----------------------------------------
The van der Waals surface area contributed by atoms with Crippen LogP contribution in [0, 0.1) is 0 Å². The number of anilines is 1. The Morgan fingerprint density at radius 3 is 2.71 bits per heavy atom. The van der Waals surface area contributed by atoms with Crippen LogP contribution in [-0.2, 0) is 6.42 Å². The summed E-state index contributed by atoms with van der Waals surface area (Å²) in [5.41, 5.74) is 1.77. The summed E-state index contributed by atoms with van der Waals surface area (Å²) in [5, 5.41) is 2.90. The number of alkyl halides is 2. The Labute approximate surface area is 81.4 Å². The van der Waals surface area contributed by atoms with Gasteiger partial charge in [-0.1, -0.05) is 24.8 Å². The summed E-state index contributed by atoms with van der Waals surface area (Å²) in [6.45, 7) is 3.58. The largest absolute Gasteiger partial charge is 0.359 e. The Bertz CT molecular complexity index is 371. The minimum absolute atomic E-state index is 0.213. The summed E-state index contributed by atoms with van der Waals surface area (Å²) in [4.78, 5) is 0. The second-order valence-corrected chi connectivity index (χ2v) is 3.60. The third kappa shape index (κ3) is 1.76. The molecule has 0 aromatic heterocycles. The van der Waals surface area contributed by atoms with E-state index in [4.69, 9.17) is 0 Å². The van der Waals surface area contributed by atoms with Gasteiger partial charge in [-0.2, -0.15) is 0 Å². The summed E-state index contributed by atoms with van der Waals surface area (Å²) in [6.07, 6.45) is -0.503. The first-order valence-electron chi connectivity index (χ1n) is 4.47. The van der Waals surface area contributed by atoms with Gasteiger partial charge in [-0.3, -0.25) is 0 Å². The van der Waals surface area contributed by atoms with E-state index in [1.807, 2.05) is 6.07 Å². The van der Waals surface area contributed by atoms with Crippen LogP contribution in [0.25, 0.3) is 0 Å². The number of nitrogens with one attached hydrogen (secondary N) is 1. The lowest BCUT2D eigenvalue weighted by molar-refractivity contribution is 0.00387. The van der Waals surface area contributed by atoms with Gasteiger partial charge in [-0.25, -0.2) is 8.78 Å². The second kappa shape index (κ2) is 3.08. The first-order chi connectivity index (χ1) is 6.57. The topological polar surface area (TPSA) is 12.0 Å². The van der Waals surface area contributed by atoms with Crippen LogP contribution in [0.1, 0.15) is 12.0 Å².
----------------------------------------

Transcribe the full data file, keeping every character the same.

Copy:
The van der Waals surface area contributed by atoms with Crippen LogP contribution in [0, 0.1) is 0 Å². The number of anilines is 1. The Morgan fingerprint density at radius 3 is 2.71 bits per heavy atom. The van der Waals surface area contributed by atoms with Crippen LogP contribution in [-0.2, 0) is 6.42 Å². The summed E-state index contributed by atoms with van der Waals surface area (Å²) in [5.41, 5.74) is 1.77. The summed E-state index contributed by atoms with van der Waals surface area (Å²) in [5, 5.41) is 2.90. The number of alkyl halides is 2. The Labute approximate surface area is 81.4 Å². The van der Waals surface area contributed by atoms with Gasteiger partial charge in [-0.1, -0.05) is 24.8 Å². The summed E-state index contributed by atoms with van der Waals surface area (Å²) in [6.45, 7) is 3.58. The largest absolute Gasteiger partial charge is 0.359 e. The Bertz CT molecular complexity index is 371. The minimum absolute atomic E-state index is 0.213. The summed E-state index contributed by atoms with van der Waals surface area (Å²) in [4.78, 5) is 0. The second-order valence-corrected chi connectivity index (χ2v) is 3.60. The third kappa shape index (κ3) is 1.76. The molecule has 0 aromatic heterocycles. The van der Waals surface area contributed by atoms with E-state index in [4.69, 9.17) is 0 Å². The van der Waals surface area contributed by atoms with Gasteiger partial charge in [-0.2, -0.15) is 0 Å². The summed E-state index contributed by atoms with van der Waals surface area (Å²) in [6.07, 6.45) is -0.503. The first-order valence-electron chi connectivity index (χ1n) is 4.47. The van der Waals surface area contributed by atoms with Gasteiger partial charge in [-0.3, -0.25) is 0 Å². The van der Waals surface area contributed by atoms with E-state index in [1.807, 2.05) is 6.07 Å². The van der Waals surface area contributed by atoms with Crippen LogP contribution in [0.25, 0.3) is 0 Å². The number of nitrogens with one attached hydrogen (secondary N) is 1. The lowest BCUT2D eigenvalue weighted by molar-refractivity contribution is 0.00387. The van der Waals surface area contributed by atoms with Gasteiger partial charge in [-0.25, -0.2) is 8.78 Å². The second kappa shape index (κ2) is 3.08. The first-order chi connectivity index (χ1) is 6.57. The topological polar surface area (TPSA) is 12.0 Å². The van der Waals surface area contributed by atoms with Crippen LogP contribution in [0.1, 0.15) is 12.0 Å².